2020 Vision

June 25, 2020

Being born primarily in 2001-2002, this year’s seniors have the unique opportunity to start adulthood in a fresh decade full of opportunity and hope.

Many seniors felt they changed a lot during the last ten years.

“[I changed] immensely,” Senior Robbie Keebler said. “I went from being seven to being seventeen; that’s a pretty big change.”

Some learned valuable lessons along the way, which shaped their character.

NME / Andy Ford
Jarad Anthony Higgins, known by his stage name Juice WRLD, passed away earlier this month from a drug-induced seizure. Higgins had a significant impact on music this past year.

“Towards the end, it definitely made me understand how to fit in for once, you know?” Senior Shane Havyer said. “Understanding the trends, what’s going on, yeah.”

Politics have had a big influence on some these last few years, especially for Senior Class President Kyle Raynor, self-described as a “political groupie.”

“I’ve learned a lot more, and how to handle political situations and topics, and–for that matter–how, to argue about something,” Kyle said.

Delving into more discourse, entertainment played a huge role in the 2010s. Music tastes especially showed a shift in what people want to listen to.

“I used to be a pop guy, and country, believe it or not,” Shane said. “But then I got into some alternative rock; Three Days Grace, Linkin Park, stuff like that. Then I got into rap with my friends for the past two years.”

While some going into adulthood might favor artists like Eminem, Lil Tjay, Polo G, and Juice WRLD, as Shane does, what’s hot in the playlist of many teens might not be everyone’s forte.

“Some of [popular music] was good, but a lot of it was questionable,” laughed Kyle. “My music taste definitely got more modern. I mean, growing up without access to the aux cord ever really doesn’t help when your dad listens to nothing but 70’s music.”

Exposing himself to other music and developing his own taste greatly impacted Kyle.

“I defined what I like as music now, and that really developed a sense of independence, in my case, in all forms of music, cinema, TV shows, and whatnot,” he said.

In the realm of expanded universes, a few popped up on favorite lists.

“I was a big fan of The Hobbit, but even more so The Lord of the Rings movies,” Robbie said.

Some of the biggest names in entertainment had impacts on BASH students.

Game of Thrones, despite complaints, was my number one favorite. Along that note, Star Wars, given that I’m the mega fanboy that I am,” Kyle said. “Even though everyone hated on both of them, I still love them.”

Many movie series had significant cultural impact on teenagers during the 2010s, including “The Lord of the Rings.”

Disney had a big decade, achieving bigger success with both the Marvel franchises as well as their trademark animated films, and launching their own streaming service late this year.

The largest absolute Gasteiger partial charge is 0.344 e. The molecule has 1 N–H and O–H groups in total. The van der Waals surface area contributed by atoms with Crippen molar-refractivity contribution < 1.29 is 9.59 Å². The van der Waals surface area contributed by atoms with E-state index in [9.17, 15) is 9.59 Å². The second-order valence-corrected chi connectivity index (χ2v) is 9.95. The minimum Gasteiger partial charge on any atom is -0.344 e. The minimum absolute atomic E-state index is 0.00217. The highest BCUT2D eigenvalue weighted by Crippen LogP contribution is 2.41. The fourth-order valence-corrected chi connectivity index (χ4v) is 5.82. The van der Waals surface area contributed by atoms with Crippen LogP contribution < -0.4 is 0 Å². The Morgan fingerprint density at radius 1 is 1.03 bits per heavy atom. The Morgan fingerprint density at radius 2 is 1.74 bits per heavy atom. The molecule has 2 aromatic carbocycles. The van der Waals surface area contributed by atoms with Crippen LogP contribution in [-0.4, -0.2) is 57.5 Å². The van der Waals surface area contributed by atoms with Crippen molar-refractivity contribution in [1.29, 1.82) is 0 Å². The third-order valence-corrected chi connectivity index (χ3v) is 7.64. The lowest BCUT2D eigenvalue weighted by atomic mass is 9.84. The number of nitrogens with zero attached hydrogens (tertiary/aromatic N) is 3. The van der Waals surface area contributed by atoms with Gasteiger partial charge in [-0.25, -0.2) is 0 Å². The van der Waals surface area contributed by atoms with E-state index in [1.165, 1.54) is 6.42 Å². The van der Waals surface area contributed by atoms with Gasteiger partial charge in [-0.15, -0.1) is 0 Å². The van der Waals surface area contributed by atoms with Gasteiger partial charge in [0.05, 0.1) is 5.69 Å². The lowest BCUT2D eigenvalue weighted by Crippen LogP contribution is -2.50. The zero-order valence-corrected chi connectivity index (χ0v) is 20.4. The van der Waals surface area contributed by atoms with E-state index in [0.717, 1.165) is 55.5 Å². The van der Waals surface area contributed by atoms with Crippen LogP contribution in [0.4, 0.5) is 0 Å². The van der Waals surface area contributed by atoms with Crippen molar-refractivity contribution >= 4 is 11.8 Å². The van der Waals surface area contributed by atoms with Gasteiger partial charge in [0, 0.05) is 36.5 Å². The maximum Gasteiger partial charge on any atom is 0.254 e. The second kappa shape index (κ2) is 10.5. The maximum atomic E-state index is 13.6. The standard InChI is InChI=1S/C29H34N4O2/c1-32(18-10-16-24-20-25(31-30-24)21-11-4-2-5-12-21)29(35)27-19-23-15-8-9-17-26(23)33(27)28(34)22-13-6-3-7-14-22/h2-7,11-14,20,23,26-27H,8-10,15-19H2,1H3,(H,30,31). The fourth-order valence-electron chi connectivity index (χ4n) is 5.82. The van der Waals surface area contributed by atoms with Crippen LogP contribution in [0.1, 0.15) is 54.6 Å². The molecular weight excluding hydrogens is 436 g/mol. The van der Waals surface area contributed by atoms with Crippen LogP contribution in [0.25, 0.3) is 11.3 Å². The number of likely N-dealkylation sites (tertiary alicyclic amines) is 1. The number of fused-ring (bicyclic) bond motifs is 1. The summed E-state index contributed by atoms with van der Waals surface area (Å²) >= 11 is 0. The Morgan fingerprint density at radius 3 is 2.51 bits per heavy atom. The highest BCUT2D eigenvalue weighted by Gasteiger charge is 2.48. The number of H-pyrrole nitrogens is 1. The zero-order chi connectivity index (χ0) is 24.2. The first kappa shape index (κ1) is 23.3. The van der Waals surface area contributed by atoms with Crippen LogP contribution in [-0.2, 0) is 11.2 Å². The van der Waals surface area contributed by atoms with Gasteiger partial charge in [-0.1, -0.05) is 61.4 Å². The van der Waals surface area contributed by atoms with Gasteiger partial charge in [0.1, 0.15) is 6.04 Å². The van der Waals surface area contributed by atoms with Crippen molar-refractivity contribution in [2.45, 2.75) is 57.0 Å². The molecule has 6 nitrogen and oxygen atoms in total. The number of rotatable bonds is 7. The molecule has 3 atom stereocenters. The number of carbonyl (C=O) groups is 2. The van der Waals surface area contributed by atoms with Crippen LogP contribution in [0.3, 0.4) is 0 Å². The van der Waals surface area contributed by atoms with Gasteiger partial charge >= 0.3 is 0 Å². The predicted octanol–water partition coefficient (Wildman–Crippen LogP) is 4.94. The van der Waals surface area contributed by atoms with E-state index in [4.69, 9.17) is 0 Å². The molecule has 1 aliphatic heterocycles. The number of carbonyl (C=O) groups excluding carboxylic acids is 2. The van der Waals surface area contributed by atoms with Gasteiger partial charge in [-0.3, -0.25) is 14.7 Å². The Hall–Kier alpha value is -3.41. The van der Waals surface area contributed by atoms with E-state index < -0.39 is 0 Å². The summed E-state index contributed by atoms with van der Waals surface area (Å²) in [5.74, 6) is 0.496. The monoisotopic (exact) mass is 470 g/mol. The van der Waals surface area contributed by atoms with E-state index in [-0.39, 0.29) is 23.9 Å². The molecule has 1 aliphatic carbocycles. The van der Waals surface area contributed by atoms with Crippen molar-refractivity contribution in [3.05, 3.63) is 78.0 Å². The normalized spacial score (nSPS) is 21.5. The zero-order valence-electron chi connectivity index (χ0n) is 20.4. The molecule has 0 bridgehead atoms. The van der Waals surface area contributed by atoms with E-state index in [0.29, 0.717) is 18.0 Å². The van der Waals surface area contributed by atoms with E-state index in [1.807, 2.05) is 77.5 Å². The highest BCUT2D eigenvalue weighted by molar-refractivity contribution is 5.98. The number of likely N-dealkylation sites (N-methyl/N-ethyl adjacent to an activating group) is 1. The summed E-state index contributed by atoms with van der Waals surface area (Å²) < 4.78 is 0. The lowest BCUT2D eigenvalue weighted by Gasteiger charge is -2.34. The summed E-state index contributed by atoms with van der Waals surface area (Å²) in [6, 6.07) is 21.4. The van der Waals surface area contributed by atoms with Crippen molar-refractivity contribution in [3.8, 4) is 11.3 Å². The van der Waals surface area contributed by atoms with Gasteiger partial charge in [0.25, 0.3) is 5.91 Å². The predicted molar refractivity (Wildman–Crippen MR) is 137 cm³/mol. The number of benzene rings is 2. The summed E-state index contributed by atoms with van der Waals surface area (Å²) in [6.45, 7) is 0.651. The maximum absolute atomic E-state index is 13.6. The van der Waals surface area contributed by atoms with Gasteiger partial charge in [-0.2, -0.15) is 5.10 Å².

Any Disney movies that came out this decade: fantastic,” Kyle said. “Most of the movies that came out this decade, absolutely fantastic. I mean, honestly, I am so happy that I grew up in this decade, just as a massive movie fan.”

While big-names dominated, some not so common ones endured.

“There’s one show that I really miss,” Robbie said. “It’s The Soup. I really miss that, that was an excellent show.”

In the realm of video games, some of the most impressive advances have been made in making graphics hyper-realistic, as well as the development of fully immersive virtual reality gear. Some had a good decade of gaming.

Let me tell you, beginning the decade playing “Halo: Reach,” and ending the decade playing “Halo: Reach,”: could not ask for more in this entire world,” Kyle joked.

Trends, such as the early Harlem Shake or Cinnamon Challenge and the later Juuling and Tik Tok dances, set the 2010s, as well as Generation Z, apart.

We are the most stupid generation,” Shane said. “Like the Kylie Jenner Lip Challenge, who comes up with this?”

Some trends allowed for widespread sharing, such as with the “iconic” now defunct Vine app.

“I didn’t watch a lot of Vine until after it ended,” Kyle said. “But I did become a huge fan of it afterwards.”

While many trends were fun and shareable, some were very dangerous.

“[Trends] definitely made me realize that I’m not the only stupid person in the world,” Shane said.

Looking towards the future, students mostly want life to get better.

“You know, [the 2010s were] weird,” Robbie said. “It’s been a struggle in high school, but it’s okay.”

Some wishes for the future ranged to political.

A humorous depiction of the “Tide Pod Challenge,” a trend that went around the internet in early 2018.

I just want somebody who’s not an imbecile to be in office,” Robbie said. “One who’s not an imbecile, and who’s not a felon, as well. I think that sounds like a pretty good combination.”

Other wishes were borderline eccentric.

Gatsby parties. I want a Gatsby party. I’ll be the only person there, but I’ll be celebrating my way through champagne and white tuxes, old sport,” Kyle joked.

Among goals for the future are college, careers, and families. New Year’s resolutions sometimes aimed for hope.

I’d like to get better,” Robbie said. “I would like to improve instead of decline.”

But, in the end, this generation is noted for their confidence.

“I like who I am,” Kyle said. I’m pretty cool, pretty great, pretty awesome. Nothing needs to change about me.”

Let 2020 be a message of confidence.

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